Fashion branches out as curvy girls pursue style
DENVER On a wall inside a new store in Southwest Plaza near Denver hangs a fashionable assortment of women s clothes. Maxi dresses, cotton skirts and jersey tops are in bright solid colors, geometric prints and polka dots.
What makes the designs a little different from other spring offerings at the mall are that the looks from AnnaFesta are in sizes 10 24. And while jewelry and handbags are also offered at the shop, Connexions is selling sculpture, fine art and gourmet foods, too. Showcasing her line in a market like environment is a bit of an experiment for designer Anne Fanganello, a Denverite who three years ago opened her own business after spending 18 years in the swirl of the New York designer fashion industry.
Fanganello, 42, has been selling her seasonal AnnaFesta collections in boutiques and was about to go for a wholesale push when the Connexions opportunity arose.
As Fanganello has discovered, plus size fashion is challenging. Despite their growing numbers and the fact that the average American woman now wears a size 14, plus size customers don t have abundant choices in traditional stores, so they tend to do a lot of their shopping online.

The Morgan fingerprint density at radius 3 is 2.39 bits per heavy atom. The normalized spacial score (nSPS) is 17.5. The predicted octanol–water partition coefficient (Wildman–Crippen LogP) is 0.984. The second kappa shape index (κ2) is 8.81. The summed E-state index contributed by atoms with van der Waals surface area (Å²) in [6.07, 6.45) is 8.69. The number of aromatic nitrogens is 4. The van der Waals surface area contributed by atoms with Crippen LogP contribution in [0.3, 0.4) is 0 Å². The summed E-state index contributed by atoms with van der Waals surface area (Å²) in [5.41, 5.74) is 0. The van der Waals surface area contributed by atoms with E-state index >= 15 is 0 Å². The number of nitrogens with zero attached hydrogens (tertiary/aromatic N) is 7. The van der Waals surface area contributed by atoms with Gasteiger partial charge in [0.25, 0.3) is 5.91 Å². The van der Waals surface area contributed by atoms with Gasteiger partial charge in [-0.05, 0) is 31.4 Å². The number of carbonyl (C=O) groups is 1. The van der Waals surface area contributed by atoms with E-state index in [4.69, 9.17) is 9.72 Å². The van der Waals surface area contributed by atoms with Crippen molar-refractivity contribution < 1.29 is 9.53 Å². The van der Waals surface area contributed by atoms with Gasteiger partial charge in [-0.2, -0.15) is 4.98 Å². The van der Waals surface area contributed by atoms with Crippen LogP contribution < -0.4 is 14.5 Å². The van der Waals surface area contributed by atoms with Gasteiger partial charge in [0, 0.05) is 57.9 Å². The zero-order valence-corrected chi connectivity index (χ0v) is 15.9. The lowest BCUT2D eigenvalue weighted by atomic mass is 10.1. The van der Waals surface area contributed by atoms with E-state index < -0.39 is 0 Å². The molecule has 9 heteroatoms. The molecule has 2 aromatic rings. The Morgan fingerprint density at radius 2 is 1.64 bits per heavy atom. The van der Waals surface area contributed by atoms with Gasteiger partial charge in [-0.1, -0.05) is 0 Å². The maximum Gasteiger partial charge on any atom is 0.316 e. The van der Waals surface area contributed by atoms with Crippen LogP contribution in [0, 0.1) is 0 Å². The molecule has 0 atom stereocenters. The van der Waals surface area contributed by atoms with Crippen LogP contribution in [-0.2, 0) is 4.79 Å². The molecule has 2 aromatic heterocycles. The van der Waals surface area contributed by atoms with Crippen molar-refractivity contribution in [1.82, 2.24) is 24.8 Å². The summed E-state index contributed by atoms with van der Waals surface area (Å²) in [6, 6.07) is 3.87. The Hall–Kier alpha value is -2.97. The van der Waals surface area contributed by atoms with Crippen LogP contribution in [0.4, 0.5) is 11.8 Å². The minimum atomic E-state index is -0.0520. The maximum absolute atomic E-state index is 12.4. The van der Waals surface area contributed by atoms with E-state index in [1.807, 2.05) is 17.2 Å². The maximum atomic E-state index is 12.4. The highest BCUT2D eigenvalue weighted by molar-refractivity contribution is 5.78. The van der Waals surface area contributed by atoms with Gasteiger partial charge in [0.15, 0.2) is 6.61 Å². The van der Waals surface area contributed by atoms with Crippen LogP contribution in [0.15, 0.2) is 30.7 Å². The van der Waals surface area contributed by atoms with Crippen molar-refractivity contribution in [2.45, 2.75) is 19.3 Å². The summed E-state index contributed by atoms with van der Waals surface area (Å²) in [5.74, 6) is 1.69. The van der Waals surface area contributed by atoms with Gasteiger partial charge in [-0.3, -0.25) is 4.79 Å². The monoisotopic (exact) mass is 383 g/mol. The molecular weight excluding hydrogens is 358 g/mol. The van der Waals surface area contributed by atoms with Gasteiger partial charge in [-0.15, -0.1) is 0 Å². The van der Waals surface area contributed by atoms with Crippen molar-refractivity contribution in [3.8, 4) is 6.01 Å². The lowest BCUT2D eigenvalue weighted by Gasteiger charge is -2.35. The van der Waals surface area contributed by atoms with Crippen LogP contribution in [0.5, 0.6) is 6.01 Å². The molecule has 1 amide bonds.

Plus sized customers say they re dissatisfied with the shopping process and selection. In a September 2012 study by NPD Group Inc., 63 percent of the plus size women surveyed said that shopping for clothing for themselves is more stressful than shopping for regular size clothing and 62 percent reported having trouble finding women s plus sized clothing styles they want. Nearly as many survey respondents, 56 percent, said it was hard to find plus size clothing with the same level of quality as misses or traditional size clothing.
Pat Schuessler, 52, one of the vendors at Connexions, says shopping frustrates her. She has lost about 60 pounds in the past year or so, but is discouraged that despite the weight loss, the selection of plus size clothes that fit her new size 18 figure is still often frumpy in comparison to what her smaller size friends are offered.
It s a self perpetuating problem because if women don t buy, retailers won t expand. Sales of plus size clothing are about $14 billion annually, down from about $17 billion several years ago, according to Marshal Cohen, NPD s chief industry analyst. Growth is flat, whereas women s sportswear is up 4 percent, he says. If consumers don t respond quickly enough, retailers will expand into other areas.
Still another 2012 survey, this time from Mintel, found that plus size customers prefer to shop in a store with a plus size department but that also carries non plus size clothing, such as a department store. And that finding went across all income groups.
That s a customer like Jaye Gipson of Chicago, who was shopping in Macy s earlier this week and had good words for the retailer.
They ve gotten a much more modern selection now, with brands like Alfani and Charter Club, Michael Kors and Ralph Lauren, said Gipson, 44, a bookkeeper whose Curvatude blog has thousands of followers.
Gipson, who wears a size 18 or 20, says she has worn AnnaFesta designs as well and appreciates the quality. So many of the plus size brands aren t as well made, she said.